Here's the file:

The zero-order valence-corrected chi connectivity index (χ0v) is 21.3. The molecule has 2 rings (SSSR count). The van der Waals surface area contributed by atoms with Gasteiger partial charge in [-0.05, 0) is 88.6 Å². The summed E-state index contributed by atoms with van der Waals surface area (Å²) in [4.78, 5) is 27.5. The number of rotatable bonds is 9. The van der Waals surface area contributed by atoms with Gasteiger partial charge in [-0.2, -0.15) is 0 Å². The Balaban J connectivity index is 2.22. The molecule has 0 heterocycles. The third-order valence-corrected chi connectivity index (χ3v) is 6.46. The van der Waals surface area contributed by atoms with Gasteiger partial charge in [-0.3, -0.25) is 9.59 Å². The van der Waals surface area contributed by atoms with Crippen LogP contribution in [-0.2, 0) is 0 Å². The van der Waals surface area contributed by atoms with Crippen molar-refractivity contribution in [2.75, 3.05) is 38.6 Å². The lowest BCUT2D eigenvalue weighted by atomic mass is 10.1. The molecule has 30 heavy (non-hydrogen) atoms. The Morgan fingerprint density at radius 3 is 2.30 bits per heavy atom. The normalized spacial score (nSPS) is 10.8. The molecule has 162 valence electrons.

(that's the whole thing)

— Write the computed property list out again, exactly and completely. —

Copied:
The zero-order valence-corrected chi connectivity index (χ0v) is 21.3. The molecule has 2 rings (SSSR count). The van der Waals surface area contributed by atoms with Gasteiger partial charge in [-0.05, 0) is 88.6 Å². The summed E-state index contributed by atoms with van der Waals surface area (Å²) in [4.78, 5) is 27.5. The number of rotatable bonds is 9. The van der Waals surface area contributed by atoms with Gasteiger partial charge in [-0.2, -0.15) is 0 Å². The Balaban J connectivity index is 2.22. The molecule has 0 heterocycles. The third-order valence-corrected chi connectivity index (χ3v) is 6.46. The van der Waals surface area contributed by atoms with Gasteiger partial charge in [-0.3, -0.25) is 9.59 Å². The van der Waals surface area contributed by atoms with Crippen LogP contribution in [-0.2, 0) is 0 Å². The van der Waals surface area contributed by atoms with Crippen molar-refractivity contribution in [2.75, 3.05) is 38.6 Å². The lowest BCUT2D eigenvalue weighted by atomic mass is 10.1. The molecule has 30 heavy (non-hydrogen) atoms. The Morgan fingerprint density at radius 3 is 2.30 bits per heavy atom. The normalized spacial score (nSPS) is 10.8. The molecule has 162 valence electrons.